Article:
Assos (Behramkale)

Assos was originally founded by Aeolian colonists from Lesbos in the 7th century B.C. In the 6th century B.C. it came under the rule of the Lydians and with their defeat at the hands of the Persians in 546 B.C., the city came under Persian rule.

Ariobarzanes, the Persian governor who rebelled against King Artaxerxes was defeated at Assos in 365 B.C. and he was replaced by Euboulos, a prominent banker. He was succeeded by the eunuch Hermias, one of Plato’s students and it was because of this association that Hermias’s friend Aristotle stayed with him for three years at Assos (348-345 B.C.).

In 334 B.C. Assos was taken by Alexander, and the city was part of the Pergamon kingdom from 241 to 133 B.C. after which it came under Roman rule. Assos was ruled by Byzantium after 395 A.D. During this period it was known as Makhram. (It is believed that “Behramkale”, the name of the village above Assos, is derived from this.) Assos became an Ottoman possession during the reign of Murad I (1359-1389). The acropolis was defended by a double wall. The inner walls appear to have been repaired in Medieval and Ottoman times and have been restored. Beside them is a mosque built during the reign of Murad I. The bridge below, which is no longer usable, was also built in the 14th century.

The Temple of Athena was built on a site with a magnificent view overlooking the sea at a height of 238 meters. At present only a few of the temple’s columns are standing but restoration work is in progress. The temple was built some time around 530 B.C. It is constructed of andesite rather than marble and has 6 by 13 columns and measure 14 by 30 meters in size. The acropolis is surrounded by a wall three kilometers in length. These walls are skillfully constructed of stone and reach 20 meters in height in some places. There are two big gates, one on the west and another on the east, as well as seven smaller gates. The walls were reinforced with numerous towers and were built in 365 B.C. (The polygonal walls we see here and there predate the 4th century however.)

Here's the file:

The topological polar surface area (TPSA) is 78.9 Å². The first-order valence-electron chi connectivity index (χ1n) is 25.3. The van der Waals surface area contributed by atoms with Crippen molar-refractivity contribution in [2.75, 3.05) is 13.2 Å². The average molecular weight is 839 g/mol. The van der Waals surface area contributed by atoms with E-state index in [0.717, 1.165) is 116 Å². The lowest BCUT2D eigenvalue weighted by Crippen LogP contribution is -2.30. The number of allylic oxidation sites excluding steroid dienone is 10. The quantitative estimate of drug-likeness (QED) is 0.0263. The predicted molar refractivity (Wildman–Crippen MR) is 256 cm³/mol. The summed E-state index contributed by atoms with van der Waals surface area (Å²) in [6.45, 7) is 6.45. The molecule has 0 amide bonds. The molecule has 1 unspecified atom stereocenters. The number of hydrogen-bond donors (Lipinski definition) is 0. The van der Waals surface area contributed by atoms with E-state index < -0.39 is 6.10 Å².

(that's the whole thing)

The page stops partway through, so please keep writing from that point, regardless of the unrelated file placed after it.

We shall begin our tour of the city proper by entering through the main gate on the west. Just outside the western gate is a necropolis containing tombs from Hellenistic and Roman times. The arched structure here is the monumental tomb of Publius Varius. Entering through the gate we see the defensive towers located on either side. On the left side after entering the gate is the Assos gymnasium. Measuring 32 by 40 meters, this gymnasium is the form of a courtyard surrounded on four sides by colonnades. On the northern side of the courtyard is a cistern.

The gymnasium is a work of the 2nd century B.C. A bit beyond this one comes to the Assos agora located on a terrace the foot of the acropolis. Its northern boundary is a double-story Doric-order stoa measuring 111.52 m long and 12.42 m wide. (The holes that one sees in the rear wall of the stoa are where the beams supporting the upper story were once set). The stoa on the southern side had three stories but owing to the slope of the terrain, the top floor was built on a level with the first floor of the northern stoa. The middle floor and basement opened only to the south while the top floor provided a view of both the agora and the sea. This was undoubtedly a favorite promenade place for the inhabitants. The middle story contained thirteen shops while in the basement there were two cisterns and thirteen bathrooms. Between the two stoas on the western side of the agora there were Hellenistic-period shops and next to them a temple built in the 2nd century B.C. Below the agora is the Assos theater. Originally built in 3rd century B.C., it was altered in Roman times and is now in ruins.